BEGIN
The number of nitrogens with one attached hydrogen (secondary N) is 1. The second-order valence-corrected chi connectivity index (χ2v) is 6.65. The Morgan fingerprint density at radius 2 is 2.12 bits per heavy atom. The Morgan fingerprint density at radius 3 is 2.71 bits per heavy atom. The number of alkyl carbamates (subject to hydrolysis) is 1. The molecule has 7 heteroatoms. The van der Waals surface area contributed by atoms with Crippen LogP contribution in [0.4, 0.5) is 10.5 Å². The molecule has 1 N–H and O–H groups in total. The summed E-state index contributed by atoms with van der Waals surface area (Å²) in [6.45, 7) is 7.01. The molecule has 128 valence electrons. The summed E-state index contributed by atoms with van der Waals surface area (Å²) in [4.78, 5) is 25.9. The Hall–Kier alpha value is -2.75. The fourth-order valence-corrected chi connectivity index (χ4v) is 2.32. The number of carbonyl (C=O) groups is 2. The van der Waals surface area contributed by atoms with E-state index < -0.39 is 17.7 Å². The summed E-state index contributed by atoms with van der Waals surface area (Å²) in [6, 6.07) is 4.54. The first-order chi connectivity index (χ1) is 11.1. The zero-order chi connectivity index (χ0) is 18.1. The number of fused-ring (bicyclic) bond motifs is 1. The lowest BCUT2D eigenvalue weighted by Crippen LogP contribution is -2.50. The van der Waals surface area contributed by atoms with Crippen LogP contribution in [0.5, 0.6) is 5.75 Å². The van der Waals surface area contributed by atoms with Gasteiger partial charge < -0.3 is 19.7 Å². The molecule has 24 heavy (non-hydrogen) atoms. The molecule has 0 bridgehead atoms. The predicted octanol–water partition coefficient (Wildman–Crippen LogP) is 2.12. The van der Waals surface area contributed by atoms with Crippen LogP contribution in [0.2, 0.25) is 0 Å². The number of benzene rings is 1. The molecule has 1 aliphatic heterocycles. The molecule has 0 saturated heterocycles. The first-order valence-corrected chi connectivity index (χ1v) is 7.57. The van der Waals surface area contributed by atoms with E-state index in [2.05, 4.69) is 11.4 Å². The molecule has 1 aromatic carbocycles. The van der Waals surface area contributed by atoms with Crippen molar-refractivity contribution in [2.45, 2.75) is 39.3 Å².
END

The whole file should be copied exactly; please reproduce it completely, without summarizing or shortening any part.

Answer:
The number of nitrogens with one attached hydrogen (secondary N) is 1. The second-order valence-corrected chi connectivity index (χ2v) is 6.65. The Morgan fingerprint density at radius 2 is 2.12 bits per heavy atom. The Morgan fingerprint density at radius 3 is 2.71 bits per heavy atom. The number of alkyl carbamates (subject to hydrolysis) is 1. The molecule has 7 heteroatoms. The van der Waals surface area contributed by atoms with Crippen LogP contribution in [0.4, 0.5) is 10.5 Å². The molecule has 1 N–H and O–H groups in total. The summed E-state index contributed by atoms with van der Waals surface area (Å²) in [6.45, 7) is 7.01. The molecule has 128 valence electrons. The summed E-state index contributed by atoms with van der Waals surface area (Å²) in [4.78, 5) is 25.9. The Hall–Kier alpha value is -2.75. The fourth-order valence-corrected chi connectivity index (χ4v) is 2.32. The number of carbonyl (C=O) groups is 2. The van der Waals surface area contributed by atoms with E-state index < -0.39 is 17.7 Å². The summed E-state index contributed by atoms with van der Waals surface area (Å²) in [6, 6.07) is 4.54. The first-order chi connectivity index (χ1) is 11.1. The zero-order chi connectivity index (χ0) is 18.1. The number of fused-ring (bicyclic) bond motifs is 1. The lowest BCUT2D eigenvalue weighted by Crippen LogP contribution is -2.50. The van der Waals surface area contributed by atoms with Crippen LogP contribution in [0.5, 0.6) is 5.75 Å². The van der Waals surface area contributed by atoms with Gasteiger partial charge < -0.3 is 19.7 Å². The molecule has 24 heavy (non-hydrogen) atoms. The molecule has 0 bridgehead atoms. The predicted octanol–water partition coefficient (Wildman–Crippen LogP) is 2.12. The van der Waals surface area contributed by atoms with Crippen LogP contribution in [0.2, 0.25) is 0 Å². The number of benzene rings is 1. The molecule has 1 aliphatic heterocycles. The molecule has 0 saturated heterocycles. The first-order valence-corrected chi connectivity index (χ1v) is 7.57. The van der Waals surface area contributed by atoms with E-state index in [2.05, 4.69) is 11.4 Å². The molecule has 1 aromatic carbocycles. The van der Waals surface area contributed by atoms with Crippen molar-refractivity contribution in [2.45, 2.75) is 39.3 Å².